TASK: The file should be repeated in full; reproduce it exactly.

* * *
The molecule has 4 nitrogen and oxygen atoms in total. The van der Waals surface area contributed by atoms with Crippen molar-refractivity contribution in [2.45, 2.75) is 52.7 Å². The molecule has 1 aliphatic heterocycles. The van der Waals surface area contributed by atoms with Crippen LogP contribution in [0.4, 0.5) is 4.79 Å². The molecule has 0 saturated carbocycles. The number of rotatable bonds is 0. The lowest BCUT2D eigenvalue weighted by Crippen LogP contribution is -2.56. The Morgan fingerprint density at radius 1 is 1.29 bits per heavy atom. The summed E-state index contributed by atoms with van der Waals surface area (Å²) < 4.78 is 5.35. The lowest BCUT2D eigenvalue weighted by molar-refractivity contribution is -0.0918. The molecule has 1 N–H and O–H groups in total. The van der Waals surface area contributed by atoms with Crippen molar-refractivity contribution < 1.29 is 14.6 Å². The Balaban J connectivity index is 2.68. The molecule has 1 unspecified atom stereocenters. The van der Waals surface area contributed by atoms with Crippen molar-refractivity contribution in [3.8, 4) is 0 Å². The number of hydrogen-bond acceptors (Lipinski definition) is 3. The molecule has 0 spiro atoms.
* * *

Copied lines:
The molecule has 4 nitrogen and oxygen atoms in total. The van der Waals surface area contributed by atoms with Crippen molar-refractivity contribution in [2.45, 2.75) is 52.7 Å². The molecule has 1 aliphatic heterocycles. The van der Waals surface area contributed by atoms with Crippen LogP contribution in [0.4, 0.5) is 4.79 Å². The molecule has 0 saturated carbocycles. The number of rotatable bonds is 0. The lowest BCUT2D eigenvalue weighted by Crippen LogP contribution is -2.56. The Morgan fingerprint density at radius 1 is 1.29 bits per heavy atom. The summed E-state index contributed by atoms with van der Waals surface area (Å²) < 4.78 is 5.35. The lowest BCUT2D eigenvalue weighted by molar-refractivity contribution is -0.0918. The molecule has 1 N–H and O–H groups in total. The van der Waals surface area contributed by atoms with Crippen molar-refractivity contribution < 1.29 is 14.6 Å². The Balaban J connectivity index is 2.68. The molecule has 1 unspecified atom stereocenters. The van der Waals surface area contributed by atoms with Crippen molar-refractivity contribution in [3.8, 4) is 0 Å². The number of hydrogen-bond acceptors (Lipinski definition) is 3. The molecule has 0 spiro atoms.